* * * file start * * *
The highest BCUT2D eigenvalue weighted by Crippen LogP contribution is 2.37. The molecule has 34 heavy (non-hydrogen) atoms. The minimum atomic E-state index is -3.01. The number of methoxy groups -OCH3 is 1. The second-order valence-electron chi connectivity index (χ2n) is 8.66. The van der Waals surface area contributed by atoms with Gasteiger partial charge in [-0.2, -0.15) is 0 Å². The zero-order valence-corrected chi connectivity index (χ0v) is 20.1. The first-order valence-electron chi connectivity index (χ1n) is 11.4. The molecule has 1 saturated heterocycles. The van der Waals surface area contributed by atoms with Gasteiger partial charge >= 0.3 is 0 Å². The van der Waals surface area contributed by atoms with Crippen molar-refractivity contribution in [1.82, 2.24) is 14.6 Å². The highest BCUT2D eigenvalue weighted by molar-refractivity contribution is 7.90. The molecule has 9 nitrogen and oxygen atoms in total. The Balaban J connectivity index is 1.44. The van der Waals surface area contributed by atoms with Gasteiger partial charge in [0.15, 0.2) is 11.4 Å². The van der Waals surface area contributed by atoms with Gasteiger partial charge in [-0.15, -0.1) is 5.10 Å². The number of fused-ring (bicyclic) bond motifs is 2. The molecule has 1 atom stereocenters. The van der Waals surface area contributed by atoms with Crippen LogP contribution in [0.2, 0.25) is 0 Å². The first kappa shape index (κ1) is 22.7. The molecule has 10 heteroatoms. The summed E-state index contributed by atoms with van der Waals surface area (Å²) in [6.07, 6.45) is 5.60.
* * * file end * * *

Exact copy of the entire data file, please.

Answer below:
The highest BCUT2D eigenvalue weighted by Crippen LogP contribution is 2.37. The molecule has 34 heavy (non-hydrogen) atoms. The minimum atomic E-state index is -3.01. The number of methoxy groups -OCH3 is 1. The second-order valence-electron chi connectivity index (χ2n) is 8.66. The van der Waals surface area contributed by atoms with Gasteiger partial charge in [-0.2, -0.15) is 0 Å². The zero-order valence-corrected chi connectivity index (χ0v) is 20.1. The first-order valence-electron chi connectivity index (χ1n) is 11.4. The molecule has 1 saturated heterocycles. The van der Waals surface area contributed by atoms with Gasteiger partial charge >= 0.3 is 0 Å². The van der Waals surface area contributed by atoms with Crippen molar-refractivity contribution in [1.82, 2.24) is 14.6 Å². The highest BCUT2D eigenvalue weighted by molar-refractivity contribution is 7.90. The molecule has 9 nitrogen and oxygen atoms in total. The Balaban J connectivity index is 1.44. The van der Waals surface area contributed by atoms with Gasteiger partial charge in [0.15, 0.2) is 11.4 Å². The van der Waals surface area contributed by atoms with Gasteiger partial charge in [-0.15, -0.1) is 5.10 Å². The number of fused-ring (bicyclic) bond motifs is 2. The molecule has 1 atom stereocenters. The van der Waals surface area contributed by atoms with Crippen LogP contribution in [0.2, 0.25) is 0 Å². The first kappa shape index (κ1) is 22.7. The molecule has 10 heteroatoms. The summed E-state index contributed by atoms with van der Waals surface area (Å²) in [6.07, 6.45) is 5.60.